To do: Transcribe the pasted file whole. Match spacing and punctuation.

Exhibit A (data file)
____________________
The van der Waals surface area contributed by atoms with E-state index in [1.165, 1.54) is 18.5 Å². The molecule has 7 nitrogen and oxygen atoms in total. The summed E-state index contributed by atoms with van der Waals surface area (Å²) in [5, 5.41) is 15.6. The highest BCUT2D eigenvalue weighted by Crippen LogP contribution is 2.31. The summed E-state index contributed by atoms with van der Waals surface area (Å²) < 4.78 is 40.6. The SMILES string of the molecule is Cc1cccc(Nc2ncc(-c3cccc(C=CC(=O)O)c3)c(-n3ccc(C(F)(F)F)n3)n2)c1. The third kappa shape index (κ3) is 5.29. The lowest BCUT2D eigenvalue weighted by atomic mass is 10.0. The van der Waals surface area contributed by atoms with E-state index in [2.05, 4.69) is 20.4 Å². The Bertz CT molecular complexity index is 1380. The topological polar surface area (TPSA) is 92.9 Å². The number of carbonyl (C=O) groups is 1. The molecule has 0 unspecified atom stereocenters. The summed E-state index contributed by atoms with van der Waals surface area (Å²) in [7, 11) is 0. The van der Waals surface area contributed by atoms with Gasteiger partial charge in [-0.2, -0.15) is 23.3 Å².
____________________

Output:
The van der Waals surface area contributed by atoms with E-state index in [1.165, 1.54) is 18.5 Å². The molecule has 7 nitrogen and oxygen atoms in total. The summed E-state index contributed by atoms with van der Waals surface area (Å²) in [5, 5.41) is 15.6. The highest BCUT2D eigenvalue weighted by Crippen LogP contribution is 2.31. The summed E-state index contributed by atoms with van der Waals surface area (Å²) < 4.78 is 40.6. The SMILES string of the molecule is Cc1cccc(Nc2ncc(-c3cccc(C=CC(=O)O)c3)c(-n3ccc(C(F)(F)F)n3)n2)c1. The third kappa shape index (κ3) is 5.29. The lowest BCUT2D eigenvalue weighted by atomic mass is 10.0. The van der Waals surface area contributed by atoms with E-state index in [2.05, 4.69) is 20.4 Å². The Bertz CT molecular complexity index is 1380. The topological polar surface area (TPSA) is 92.9 Å². The number of carbonyl (C=O) groups is 1. The molecule has 0 unspecified atom stereocenters. The summed E-state index contributed by atoms with van der Waals surface area (Å²) in [7, 11) is 0. The van der Waals surface area contributed by atoms with Gasteiger partial charge in [-0.2, -0.15) is 23.3 Å².